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I'm using an AST Premium Exec 386SX/20 laptop. I have installed a new BIOS battery and it does retain settings when the machine is power-cycled.

I'm attempting to install MS-DOS 6.22 from a set of 3 floppy disks, onto an SD-Card to IDE adapter.

MS-DOS disks 1 and 2 progress just fine, but when the installation gets to 99% completion I get an error message from the installer software saying that there was a read/write error while accessing drive "C" (the modern SD-Card hard disk adapter).

According to the on-screen information at the time of the error, it is trying to install the file "COMMAND.COM" to the hard disk. While doing so, the floppy drive goes quiet for about 15 seconds and then the error message appears. I get the option to retry the operation (have tried that several times to no avail).

I believe the floppy disks contain valid data, I used md5sum (under Linux) to compare the written contents to the original binary images and they match.

It seems like the floppy disks and the floppy drive are working OK, but the laptop's BIOS is not correctly configured for this modern hard drive adapter. The SD Card I have used is a generic 4GB one which is known to be good (it has spent a few years in my digital camera and works well).

In the BIOS, the "Auto" mode fails to understand the geometry of this SD-Card adapter, so I have tried manually setting it to mode 98 and 99, with various settings for "[Cyls, Heads, Sects, PreComp]". Respectively: [1024, 16, 31, NONE] worked as far as 99% of the DOS installer, but fell at the last hurdle.

I realise that the full capacity of the 4GB SD-Card will not be available, but that's fine, I'd be happy with 64MB or more, just to get the machine running a basic DOS system.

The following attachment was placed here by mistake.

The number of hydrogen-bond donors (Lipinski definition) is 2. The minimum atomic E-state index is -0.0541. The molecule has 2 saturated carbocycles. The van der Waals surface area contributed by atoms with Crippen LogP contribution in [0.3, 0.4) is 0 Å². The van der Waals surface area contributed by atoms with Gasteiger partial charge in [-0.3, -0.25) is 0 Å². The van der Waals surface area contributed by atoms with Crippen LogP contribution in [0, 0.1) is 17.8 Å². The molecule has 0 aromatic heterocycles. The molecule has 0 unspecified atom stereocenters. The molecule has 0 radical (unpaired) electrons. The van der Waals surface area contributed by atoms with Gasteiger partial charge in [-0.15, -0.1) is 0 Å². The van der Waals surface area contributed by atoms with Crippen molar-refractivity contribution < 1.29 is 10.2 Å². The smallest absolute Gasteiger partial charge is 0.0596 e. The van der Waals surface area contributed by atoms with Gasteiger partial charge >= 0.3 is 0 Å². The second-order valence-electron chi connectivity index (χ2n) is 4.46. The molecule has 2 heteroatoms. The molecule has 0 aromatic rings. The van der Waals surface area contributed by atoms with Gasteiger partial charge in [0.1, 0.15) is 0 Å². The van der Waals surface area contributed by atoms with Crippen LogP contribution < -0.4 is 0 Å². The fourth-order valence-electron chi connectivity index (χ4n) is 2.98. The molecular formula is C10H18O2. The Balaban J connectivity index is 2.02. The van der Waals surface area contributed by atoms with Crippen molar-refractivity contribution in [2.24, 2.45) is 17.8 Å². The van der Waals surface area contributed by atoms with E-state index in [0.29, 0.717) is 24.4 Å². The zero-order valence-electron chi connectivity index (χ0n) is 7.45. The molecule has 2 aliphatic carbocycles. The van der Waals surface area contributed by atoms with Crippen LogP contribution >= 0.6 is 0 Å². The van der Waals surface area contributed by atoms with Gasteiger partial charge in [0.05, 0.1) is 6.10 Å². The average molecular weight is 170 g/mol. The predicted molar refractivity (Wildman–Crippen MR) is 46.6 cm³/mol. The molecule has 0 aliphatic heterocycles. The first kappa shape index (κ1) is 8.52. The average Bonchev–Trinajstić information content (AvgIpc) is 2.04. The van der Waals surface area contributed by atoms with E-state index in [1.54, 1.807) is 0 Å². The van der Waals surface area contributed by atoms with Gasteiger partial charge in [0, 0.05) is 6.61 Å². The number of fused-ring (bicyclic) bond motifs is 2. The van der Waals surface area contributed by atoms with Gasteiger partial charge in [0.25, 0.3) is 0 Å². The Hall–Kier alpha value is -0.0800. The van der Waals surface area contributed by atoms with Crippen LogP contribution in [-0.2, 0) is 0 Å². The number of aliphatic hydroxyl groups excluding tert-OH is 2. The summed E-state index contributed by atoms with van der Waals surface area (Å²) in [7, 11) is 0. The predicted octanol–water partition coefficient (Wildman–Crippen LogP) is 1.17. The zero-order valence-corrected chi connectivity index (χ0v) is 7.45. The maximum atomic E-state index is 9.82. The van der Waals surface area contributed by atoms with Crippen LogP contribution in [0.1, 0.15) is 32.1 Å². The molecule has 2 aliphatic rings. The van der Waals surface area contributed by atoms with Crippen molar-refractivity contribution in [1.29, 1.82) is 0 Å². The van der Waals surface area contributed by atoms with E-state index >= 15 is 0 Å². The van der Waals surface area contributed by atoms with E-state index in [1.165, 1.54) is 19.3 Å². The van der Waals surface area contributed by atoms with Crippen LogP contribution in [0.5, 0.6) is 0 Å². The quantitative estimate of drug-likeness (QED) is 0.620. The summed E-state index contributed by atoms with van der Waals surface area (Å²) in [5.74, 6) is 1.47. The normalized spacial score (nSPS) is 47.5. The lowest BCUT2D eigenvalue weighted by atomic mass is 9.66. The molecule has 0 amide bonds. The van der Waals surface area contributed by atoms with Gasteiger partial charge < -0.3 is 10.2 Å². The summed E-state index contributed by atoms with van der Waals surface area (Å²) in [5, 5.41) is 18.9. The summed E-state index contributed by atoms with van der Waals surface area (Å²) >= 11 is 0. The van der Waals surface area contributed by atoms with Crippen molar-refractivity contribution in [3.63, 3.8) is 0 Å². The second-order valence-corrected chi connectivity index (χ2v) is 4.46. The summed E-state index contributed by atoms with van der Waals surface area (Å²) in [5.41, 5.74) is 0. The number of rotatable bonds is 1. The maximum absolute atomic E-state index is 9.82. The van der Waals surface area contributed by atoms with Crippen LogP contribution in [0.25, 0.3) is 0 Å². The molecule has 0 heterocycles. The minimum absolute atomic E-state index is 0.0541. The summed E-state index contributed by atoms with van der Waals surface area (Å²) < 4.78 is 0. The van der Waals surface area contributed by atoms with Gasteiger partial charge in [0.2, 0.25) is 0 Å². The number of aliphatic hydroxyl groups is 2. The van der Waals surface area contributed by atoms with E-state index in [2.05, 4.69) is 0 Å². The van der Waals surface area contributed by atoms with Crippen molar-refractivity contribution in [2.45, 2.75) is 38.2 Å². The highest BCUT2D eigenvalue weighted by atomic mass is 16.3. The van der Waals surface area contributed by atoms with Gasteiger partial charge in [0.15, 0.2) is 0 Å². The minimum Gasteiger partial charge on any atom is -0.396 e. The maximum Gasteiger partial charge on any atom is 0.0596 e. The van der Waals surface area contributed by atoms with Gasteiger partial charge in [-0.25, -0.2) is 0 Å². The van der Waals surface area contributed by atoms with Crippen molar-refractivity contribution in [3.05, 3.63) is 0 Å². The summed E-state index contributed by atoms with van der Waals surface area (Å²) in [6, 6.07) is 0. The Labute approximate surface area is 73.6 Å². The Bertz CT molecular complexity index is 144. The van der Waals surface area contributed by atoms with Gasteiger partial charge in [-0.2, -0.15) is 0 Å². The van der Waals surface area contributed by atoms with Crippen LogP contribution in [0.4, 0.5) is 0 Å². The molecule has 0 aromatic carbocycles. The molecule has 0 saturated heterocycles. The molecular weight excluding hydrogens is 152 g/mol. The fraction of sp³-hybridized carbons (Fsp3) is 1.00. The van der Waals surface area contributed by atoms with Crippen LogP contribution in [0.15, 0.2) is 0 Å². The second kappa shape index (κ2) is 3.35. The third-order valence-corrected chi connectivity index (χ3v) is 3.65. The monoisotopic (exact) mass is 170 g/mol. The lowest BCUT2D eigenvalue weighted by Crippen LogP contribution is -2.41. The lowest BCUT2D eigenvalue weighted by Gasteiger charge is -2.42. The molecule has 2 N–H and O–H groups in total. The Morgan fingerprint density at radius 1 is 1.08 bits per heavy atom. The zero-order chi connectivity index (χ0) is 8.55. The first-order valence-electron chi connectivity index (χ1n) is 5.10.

How do I configure this laptop to correctly handle this SD-Card adapter?

The chip on the SD/IDE adapter is an "FC1307A", but I cannot find any useful information about this chip's presented geometry. I've had slightly more luck with [512, 16, 31, NONE] - basically fdisk can at least attempt to guess it's size but it's still wrong.

New info:

Earlier today I managed to cd onto the C: drive after rebooting from a floppy. The failed DOS installation was not bootable itself, but the file system on it looked to be roughly intact. The size of the COMMAND.COM file was the same as the one on a normal bootable DOS floppy disk. So perhaps the installer is failing at a point just after the file was copied? Still the computer does not detect a bootable DOS installation on the SD Card despite what appears to be a valid DOS partition.

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  • You need to know the physical geometry which the IDE adapter shows to the laptop. Even if the laptop does not understand the geometry correctly when using auto-detect, the geometry still needs to be correct. How did you even guess that 1024/16/31 would work?
    – Justme
    Feb 27, 2022 at 21:38
  • Can you plug in a real IDE drive instead of the SD-thing? It often helps to swap out potential failure points to better identify where the problem lies.
    – paxdiablo
    Feb 28, 2022 at 1:10
  • Have you tried to fill the space on the SD card manually? You seem to be able to boot with the floppies, and the drive C: seems to be accepted. Format it and copy some junk files on it. How much can be written? Feb 28, 2022 at 11:39
  • Isn't the max disk size for DOS 6.22 2Gb? Try partitioning the disk into 2Gb chunks before installing.
    – cup
    Feb 28, 2022 at 14:38
  • @cup Max disk size is about 8GB, max partition size about 2GB, but likely a 386 can support only about 504MB due to CHS limit so partitioning has to be done with correct geometry.
    – Justme
    Feb 28, 2022 at 15:37

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